Question on Daniel 12.2 – LXX, how many destinations are there for the Baptists?

καὶ πολλοὶ τῶν καθευδόντων ἐν τῷ πλάτει τῆς γῆς ἀναστήσονται οἱ μὲν εἰς ζωὴν αἰώνιον οἱ δὲ εἰς ὀνειδισμόν οἱ δὲ εἰς διασπορὰν καὶ αἰσχύνην αἰώνιον (Dan 12:2 LXX)

So… the NETS translates this as everlasting life, shame, and still others to dispersion and contempt (eternally).

That is three places. Three. Everlasting Life. Everylasting shame. Dispersion and contempt.

I’ll let you ponder purgatory for a minute.

Anyway.. what do you think?

Post By Joel Watts (9,934 Posts)

Joel L. Watts holds a Masters of Arts from United Theological Seminary with a focus in literary and rhetorical criticism of the New Testament. He is currently a Ph.D. student at the University of the Free State, working on the use of Deuteronomy in the Fourth Gospel. He is the author of Mimetic Criticism of the Gospel of Mark: Introduction and Commentary (Wipf and Stock, 2013), a co-editor and contributor to From Fear to Faith: Stories of Hitting Spiritual Walls (Energion, 2013), and Praying in God's Theater, Meditations on the Book of Revelation (Wipf and Stock, 2014).

Website: → Unsettled Christianity

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16 thoughts on Question on Daniel 12.2 – LXX, how many destinations are there for the Baptists?

  1. That’s how you read it? This is how I read it:
    “some to everlasting life”, and some to “reproach and everlasting shame”.
    “Reproach and everlasting shame” is one expression.

    It’s kind of like saying “They will have pain and suffering”. It’s one expression. Not one will have pain and another will have suffering.

    • You can believe in what you want, but that doesn’t make it true. Scripture interpreting Scripture is a logical fallacy, and is not found in Scripture.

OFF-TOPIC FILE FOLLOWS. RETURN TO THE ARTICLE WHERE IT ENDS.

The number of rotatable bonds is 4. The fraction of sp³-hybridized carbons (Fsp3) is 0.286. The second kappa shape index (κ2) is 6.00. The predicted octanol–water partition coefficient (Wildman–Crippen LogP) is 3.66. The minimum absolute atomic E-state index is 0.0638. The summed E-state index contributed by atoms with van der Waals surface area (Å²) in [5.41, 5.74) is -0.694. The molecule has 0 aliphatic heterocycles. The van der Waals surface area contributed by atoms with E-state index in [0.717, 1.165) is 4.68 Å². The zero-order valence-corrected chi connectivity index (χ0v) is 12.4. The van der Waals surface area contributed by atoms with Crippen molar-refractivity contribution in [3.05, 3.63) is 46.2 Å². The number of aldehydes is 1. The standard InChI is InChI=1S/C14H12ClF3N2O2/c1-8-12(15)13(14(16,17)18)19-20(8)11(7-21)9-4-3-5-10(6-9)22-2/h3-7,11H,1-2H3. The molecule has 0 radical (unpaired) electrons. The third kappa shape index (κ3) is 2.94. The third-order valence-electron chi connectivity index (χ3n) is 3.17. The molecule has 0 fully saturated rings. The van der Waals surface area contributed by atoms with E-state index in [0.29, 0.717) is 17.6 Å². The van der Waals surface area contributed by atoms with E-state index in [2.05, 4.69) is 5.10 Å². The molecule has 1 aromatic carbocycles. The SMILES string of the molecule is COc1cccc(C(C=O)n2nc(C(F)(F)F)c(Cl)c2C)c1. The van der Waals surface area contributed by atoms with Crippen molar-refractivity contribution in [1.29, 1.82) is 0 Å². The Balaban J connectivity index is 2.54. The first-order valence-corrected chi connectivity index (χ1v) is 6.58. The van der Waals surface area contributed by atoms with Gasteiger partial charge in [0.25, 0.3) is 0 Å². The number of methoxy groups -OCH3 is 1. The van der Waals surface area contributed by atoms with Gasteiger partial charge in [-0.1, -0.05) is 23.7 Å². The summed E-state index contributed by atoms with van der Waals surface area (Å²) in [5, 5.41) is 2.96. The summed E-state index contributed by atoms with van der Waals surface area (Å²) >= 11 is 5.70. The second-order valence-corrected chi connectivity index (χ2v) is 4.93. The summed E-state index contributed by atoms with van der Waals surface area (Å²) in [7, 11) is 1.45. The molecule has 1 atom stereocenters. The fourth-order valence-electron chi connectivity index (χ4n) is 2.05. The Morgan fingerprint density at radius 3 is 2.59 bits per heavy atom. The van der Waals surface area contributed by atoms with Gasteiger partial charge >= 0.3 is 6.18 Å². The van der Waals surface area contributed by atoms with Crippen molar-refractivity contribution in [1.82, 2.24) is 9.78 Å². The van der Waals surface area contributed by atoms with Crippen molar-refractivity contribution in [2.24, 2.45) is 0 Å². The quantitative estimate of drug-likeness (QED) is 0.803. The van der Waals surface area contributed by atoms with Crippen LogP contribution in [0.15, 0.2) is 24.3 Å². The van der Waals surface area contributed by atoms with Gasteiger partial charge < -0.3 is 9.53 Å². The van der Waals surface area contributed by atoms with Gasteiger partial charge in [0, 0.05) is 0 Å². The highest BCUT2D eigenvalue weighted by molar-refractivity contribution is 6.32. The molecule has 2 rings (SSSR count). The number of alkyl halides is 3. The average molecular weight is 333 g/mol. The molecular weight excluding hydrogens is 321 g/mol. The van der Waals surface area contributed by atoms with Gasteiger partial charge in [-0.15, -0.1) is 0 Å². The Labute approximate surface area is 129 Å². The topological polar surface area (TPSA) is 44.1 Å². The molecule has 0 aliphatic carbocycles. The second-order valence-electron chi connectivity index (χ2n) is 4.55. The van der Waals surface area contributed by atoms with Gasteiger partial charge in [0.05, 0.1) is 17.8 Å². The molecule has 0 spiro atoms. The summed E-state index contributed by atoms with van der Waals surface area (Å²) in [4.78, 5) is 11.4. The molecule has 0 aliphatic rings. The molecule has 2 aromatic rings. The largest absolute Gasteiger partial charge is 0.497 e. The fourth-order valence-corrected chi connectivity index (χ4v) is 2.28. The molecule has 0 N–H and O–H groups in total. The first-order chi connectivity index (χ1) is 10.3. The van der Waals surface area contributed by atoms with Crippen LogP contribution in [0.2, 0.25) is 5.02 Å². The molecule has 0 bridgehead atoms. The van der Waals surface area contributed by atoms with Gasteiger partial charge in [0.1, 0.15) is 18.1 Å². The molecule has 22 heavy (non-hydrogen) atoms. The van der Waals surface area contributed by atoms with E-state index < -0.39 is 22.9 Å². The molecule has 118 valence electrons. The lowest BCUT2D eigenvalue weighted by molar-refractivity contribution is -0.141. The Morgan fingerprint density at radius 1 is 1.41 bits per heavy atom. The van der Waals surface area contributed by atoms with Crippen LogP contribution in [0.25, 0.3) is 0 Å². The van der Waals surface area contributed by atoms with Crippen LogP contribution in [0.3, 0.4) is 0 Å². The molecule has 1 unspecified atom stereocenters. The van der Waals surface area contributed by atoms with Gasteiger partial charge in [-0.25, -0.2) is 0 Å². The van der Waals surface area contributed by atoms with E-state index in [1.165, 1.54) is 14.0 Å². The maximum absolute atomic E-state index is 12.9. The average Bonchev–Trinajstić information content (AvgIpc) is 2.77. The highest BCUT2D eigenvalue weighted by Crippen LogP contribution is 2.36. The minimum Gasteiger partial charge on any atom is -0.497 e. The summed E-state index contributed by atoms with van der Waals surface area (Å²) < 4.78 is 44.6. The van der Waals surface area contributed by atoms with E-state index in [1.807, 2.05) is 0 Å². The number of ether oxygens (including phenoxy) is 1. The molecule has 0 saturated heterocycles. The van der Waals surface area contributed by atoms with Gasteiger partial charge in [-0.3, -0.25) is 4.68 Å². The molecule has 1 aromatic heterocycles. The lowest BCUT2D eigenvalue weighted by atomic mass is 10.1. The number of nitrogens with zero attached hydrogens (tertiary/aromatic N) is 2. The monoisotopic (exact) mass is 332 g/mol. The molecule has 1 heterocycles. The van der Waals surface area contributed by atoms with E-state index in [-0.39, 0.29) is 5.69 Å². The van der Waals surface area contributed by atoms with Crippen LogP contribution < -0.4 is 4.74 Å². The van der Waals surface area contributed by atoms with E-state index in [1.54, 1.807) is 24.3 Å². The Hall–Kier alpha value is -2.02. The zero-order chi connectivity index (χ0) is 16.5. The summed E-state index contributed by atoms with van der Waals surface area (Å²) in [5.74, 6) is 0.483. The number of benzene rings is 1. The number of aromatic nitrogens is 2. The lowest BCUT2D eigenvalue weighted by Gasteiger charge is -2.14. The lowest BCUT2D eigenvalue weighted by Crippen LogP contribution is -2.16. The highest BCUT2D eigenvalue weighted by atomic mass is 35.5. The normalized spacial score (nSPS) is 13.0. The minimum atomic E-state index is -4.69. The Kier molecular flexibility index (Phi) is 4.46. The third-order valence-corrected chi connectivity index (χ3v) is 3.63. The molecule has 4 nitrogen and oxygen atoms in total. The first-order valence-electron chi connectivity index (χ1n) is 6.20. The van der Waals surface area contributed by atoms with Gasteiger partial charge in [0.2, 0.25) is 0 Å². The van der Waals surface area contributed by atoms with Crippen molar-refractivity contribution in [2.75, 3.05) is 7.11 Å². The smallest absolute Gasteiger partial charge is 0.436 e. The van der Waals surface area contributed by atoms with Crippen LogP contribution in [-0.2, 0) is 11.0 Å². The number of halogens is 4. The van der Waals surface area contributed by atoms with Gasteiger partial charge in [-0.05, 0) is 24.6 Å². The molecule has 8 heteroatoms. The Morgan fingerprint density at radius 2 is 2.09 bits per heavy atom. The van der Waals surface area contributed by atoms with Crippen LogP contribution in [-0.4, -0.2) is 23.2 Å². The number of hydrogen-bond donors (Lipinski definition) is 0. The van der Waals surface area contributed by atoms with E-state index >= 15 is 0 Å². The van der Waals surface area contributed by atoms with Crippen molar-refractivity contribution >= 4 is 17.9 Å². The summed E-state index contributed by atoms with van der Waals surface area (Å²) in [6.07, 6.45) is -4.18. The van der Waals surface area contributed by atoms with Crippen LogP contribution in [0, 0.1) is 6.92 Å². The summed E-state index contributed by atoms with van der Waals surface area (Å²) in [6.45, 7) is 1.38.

• Oh boy… where to start.

          First, Shakespeare is ONE writer of those works, in a relatively small amount of time. Second, if you want to know what Shakespeare is saying, you have to examine his social situation.

          Second, Scripture, written across centuries, in different contexts, by different authors – sometimes, different authors writing the same book, must be examined in the same way. To use circular reasoning to read Scripture is dangerous to one’s mental stability.

          • So, you are basically saying millions of evangelicals are wrong, but you are correct? That’s pretty arrogant. It’s ok..I was mighty arrogant when I was in seminary too. I focused more on book knowledge and other people’s thoughts and I became puffed up, but less holy. That’s why I quit seminary in my third year.

          • Are you saying the other billion Christians are wrong? Say, that’s pretty arrogant, but that’s okay – I was pretty arrogant when I knew I was right about everything (fundamentalist/evangelical) too.

            I seems that you are still puffed up, Ant, relying on only other people’s thoughts, such as scripture interpreting Scripture.

            You like to throw around the seminary canard, but it makes you seem rather petty.

            Have you gone to seminary to learn, instead of having your views proved right, you may have been better off for it, and not stuck in Evangelicalism, a poor excuse for Christianity.

    • Seems to me, you got what you were looking for – so if you went to seminary to learn, you may have learned. Who is at fault here? Seminary, or you? Looks like you.

      I am saying you are wrong. Your theory of interpretation is not biblical and presents a logical fallacy easily dismissed in one simple step.

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